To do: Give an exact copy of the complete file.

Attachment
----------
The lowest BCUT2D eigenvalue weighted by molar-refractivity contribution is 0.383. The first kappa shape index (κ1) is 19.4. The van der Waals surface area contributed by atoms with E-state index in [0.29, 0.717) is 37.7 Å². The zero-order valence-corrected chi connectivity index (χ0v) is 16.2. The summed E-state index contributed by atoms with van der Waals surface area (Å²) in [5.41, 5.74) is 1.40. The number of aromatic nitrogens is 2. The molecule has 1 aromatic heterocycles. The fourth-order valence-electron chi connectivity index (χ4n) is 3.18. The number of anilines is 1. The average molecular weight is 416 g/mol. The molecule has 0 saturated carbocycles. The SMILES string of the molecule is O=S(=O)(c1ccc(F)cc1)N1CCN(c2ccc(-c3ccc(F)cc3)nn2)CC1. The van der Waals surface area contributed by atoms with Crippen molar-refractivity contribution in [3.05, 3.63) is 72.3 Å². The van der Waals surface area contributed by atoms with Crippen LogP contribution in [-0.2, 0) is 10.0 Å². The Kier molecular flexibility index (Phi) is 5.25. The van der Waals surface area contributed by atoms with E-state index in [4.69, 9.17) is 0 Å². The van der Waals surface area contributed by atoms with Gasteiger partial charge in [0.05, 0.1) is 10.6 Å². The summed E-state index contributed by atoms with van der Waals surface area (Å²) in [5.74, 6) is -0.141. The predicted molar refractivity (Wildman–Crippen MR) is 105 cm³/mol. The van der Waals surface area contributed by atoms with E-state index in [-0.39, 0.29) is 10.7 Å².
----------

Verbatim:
The lowest BCUT2D eigenvalue weighted by molar-refractivity contribution is 0.383. The first kappa shape index (κ1) is 19.4. The van der Waals surface area contributed by atoms with E-state index in [0.29, 0.717) is 37.7 Å². The zero-order valence-corrected chi connectivity index (χ0v) is 16.2. The summed E-state index contributed by atoms with van der Waals surface area (Å²) in [5.41, 5.74) is 1.40. The number of aromatic nitrogens is 2. The molecule has 1 aromatic heterocycles. The fourth-order valence-electron chi connectivity index (χ4n) is 3.18. The number of anilines is 1. The average molecular weight is 416 g/mol. The molecule has 0 saturated carbocycles. The SMILES string of the molecule is O=S(=O)(c1ccc(F)cc1)N1CCN(c2ccc(-c3ccc(F)cc3)nn2)CC1. The van der Waals surface area contributed by atoms with Crippen molar-refractivity contribution in [3.05, 3.63) is 72.3 Å². The van der Waals surface area contributed by atoms with Crippen LogP contribution in [-0.2, 0) is 10.0 Å². The Kier molecular flexibility index (Phi) is 5.25. The van der Waals surface area contributed by atoms with E-state index in [4.69, 9.17) is 0 Å². The van der Waals surface area contributed by atoms with Gasteiger partial charge in [0.05, 0.1) is 10.6 Å². The summed E-state index contributed by atoms with van der Waals surface area (Å²) in [5.74, 6) is -0.141. The predicted molar refractivity (Wildman–Crippen MR) is 105 cm³/mol. The van der Waals surface area contributed by atoms with E-state index in [-0.39, 0.29) is 10.7 Å².